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The story of the Rebel Army’s First Front to be told in Santiago museum

museo Santiago de CubaAs a key part of the region’s extraordinary history of struggle – beginning with the landing of the Granma expeditionaries and the rebel columns that spread from the Sierra Maestra across the country, culminating with Comandante en Jefe Fidel Castro Ruz announcing the triumph of the Revolution – the José Martí First Front will soon have its own museum here.

The only guerilla group of such significance which has not had a specific institution, of this type, will have the ideal headquarters: Santiago de Cuba’s City Hall, directly on centrally located Céspedes Park, from where Fidel announced the Rebel Army’s victory over the dictatorship of Fulgencio Batista, to Cubans and the world, January 1, 1959.

Maylín Santos Suárez, a sociocultural expert with a Masters in Museology and director of the institution, told Granma that the focus on the Rebel Army’s original front serves as a dignified tribute to all those who launched or joined Cuba’s definitive struggle in the mountains, under the undisputed leadership of the Comandante en Jefe.

“The museum,” she said, “will have 12 halls for permanent exhibitions and one for temporary displays, with those located on the first level chronologically covering the history, featuring the Granma expeditionaries’ preparations in Mexico, the crossing, the landing, Alegría de Pío , the first victorious battles in the Sierra, and the contribution of the underground in the cities.

“The seven rooms on the second level will be dedicated to the development and consolidation of the (revolutionary) process through the active participation of women and campesinos, in justice, education, health, religion, workshops, and armories, propaganda; and, of course, the transcendence of the Front in the victory and the subsequent integration of combatants into the work of the Revolution.”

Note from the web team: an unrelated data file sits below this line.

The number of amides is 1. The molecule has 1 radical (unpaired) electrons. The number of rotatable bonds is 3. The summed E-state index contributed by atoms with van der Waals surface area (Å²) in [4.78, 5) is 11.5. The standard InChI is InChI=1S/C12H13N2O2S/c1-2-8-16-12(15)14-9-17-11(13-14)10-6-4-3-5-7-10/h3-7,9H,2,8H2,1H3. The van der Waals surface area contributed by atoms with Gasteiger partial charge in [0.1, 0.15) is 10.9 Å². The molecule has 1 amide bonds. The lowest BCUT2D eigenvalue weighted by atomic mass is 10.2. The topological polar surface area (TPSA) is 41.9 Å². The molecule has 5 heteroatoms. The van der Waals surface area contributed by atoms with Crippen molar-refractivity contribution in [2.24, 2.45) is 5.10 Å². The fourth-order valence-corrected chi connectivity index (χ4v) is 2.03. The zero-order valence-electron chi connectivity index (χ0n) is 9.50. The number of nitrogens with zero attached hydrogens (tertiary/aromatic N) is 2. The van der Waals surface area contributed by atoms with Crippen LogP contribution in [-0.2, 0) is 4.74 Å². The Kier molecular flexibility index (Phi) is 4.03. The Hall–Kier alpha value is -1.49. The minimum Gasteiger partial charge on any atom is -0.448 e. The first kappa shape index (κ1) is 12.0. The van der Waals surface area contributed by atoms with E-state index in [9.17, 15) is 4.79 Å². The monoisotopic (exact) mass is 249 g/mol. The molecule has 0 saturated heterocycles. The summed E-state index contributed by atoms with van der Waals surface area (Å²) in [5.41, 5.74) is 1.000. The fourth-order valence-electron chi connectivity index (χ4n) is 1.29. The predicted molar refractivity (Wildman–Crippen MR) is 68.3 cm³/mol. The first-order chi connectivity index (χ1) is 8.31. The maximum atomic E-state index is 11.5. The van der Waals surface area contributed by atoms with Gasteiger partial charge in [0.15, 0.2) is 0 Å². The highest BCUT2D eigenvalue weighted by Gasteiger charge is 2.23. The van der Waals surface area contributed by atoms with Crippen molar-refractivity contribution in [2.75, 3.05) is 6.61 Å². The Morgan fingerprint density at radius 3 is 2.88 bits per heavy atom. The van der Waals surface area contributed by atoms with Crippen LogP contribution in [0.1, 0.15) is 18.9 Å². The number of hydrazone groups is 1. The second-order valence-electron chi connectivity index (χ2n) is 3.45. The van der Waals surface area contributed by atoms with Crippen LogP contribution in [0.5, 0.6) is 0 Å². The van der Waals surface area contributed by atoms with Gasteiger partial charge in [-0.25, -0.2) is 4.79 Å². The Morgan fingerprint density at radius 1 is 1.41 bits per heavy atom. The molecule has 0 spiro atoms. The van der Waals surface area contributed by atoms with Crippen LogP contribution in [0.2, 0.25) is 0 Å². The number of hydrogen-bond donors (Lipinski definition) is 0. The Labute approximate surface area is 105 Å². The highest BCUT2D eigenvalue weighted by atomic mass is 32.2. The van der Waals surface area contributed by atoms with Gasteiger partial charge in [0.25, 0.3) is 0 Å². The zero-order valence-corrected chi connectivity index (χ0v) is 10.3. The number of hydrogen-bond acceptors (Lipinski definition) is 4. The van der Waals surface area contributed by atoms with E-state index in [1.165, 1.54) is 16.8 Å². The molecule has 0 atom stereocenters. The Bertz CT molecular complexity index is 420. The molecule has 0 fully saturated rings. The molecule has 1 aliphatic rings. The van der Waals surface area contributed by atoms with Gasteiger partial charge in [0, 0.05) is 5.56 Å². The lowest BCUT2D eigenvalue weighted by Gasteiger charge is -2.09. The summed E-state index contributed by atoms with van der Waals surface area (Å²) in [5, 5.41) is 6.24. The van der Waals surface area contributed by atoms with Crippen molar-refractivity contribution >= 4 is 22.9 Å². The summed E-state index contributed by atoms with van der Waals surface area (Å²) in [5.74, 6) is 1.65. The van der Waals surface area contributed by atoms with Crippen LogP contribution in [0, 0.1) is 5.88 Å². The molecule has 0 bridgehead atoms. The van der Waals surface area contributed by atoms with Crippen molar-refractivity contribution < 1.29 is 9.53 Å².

Historical objects to be displayed range from weapons, uniforms, and other equipment of the guerrillas, to fighters’ personal items, belongings of women who joined the Marianas, original documents, and rare photographs, with the main events revisited via advanced technology.”Surely,” emphasized Santos Suárez, “We will be in the presence of a new type of museum, characterized by a balance between the traditional and new technology that such facilities use in the world today, with screens, models, and smart tables featuring sound, colors, and smells that give visitors the sensation of being in the Sierra Maestra’s natural environment.”Participating in the project are specialists from the design team at the City of Havana Historian’s Office, while under the direction of the Santiago de Cuba Curator’s Office (OCC), numerous forces led by the Restoration and Conservation of Monuments Enterprise are in charge of re-conditioning the property and its surroundings.Ramon Cobas Avivar, deputy director of the OCC, explained, “Until a few months ago, the Municipal Assembly of People’s Power occupied this building, which as opposed to what many may think, given its colonial appearance, it is a solid, reinforced concrete building, constructed in 1954, which we must adapt to its new function ».

According to plans, the building will not cease to serve other traditional purposes, with the mayor’s office remaining here, with its Flag Room to receive distinguished guests, the council hall for the awarding of honors, etc, and the formal City Hall where special events are held, while the building will always be the site of Santiago’s traditional flag-raising to welcome in the New Year.

Among the actions projected in other areas, Cobas Avivar referred to the disassembly, treatment, and remounting of the huge Spanish door, of precious wood and metalwork; installation of glass doors and shutters needed to maintain the centralized air conditioning system to be installed; and renovation of sanitary, water, and electrical systems.

Likewise, the decorative Creole tiles on the concrete roof will be restored; an ornamental lighting system installed; and everything repainted. To enhance its surroundings, similar treatment will be afforded the Cathedral, the Diego Velázquez home, the Casa Granda Hotel, the old San Carlos Club, and other buildings on the park.

Intense work is now focused on Cespedes Park and adjacent streets, which have been closed to vehicles, to become pedestrian walkways. On the square, paved areas and sidewalks are being repaired; electrical and telephone cables placed underground; trees replanted; and benches, planters, and lamp posts refurbished, to be ready for the city’s celebrated Caribbean Festival, coming soon.

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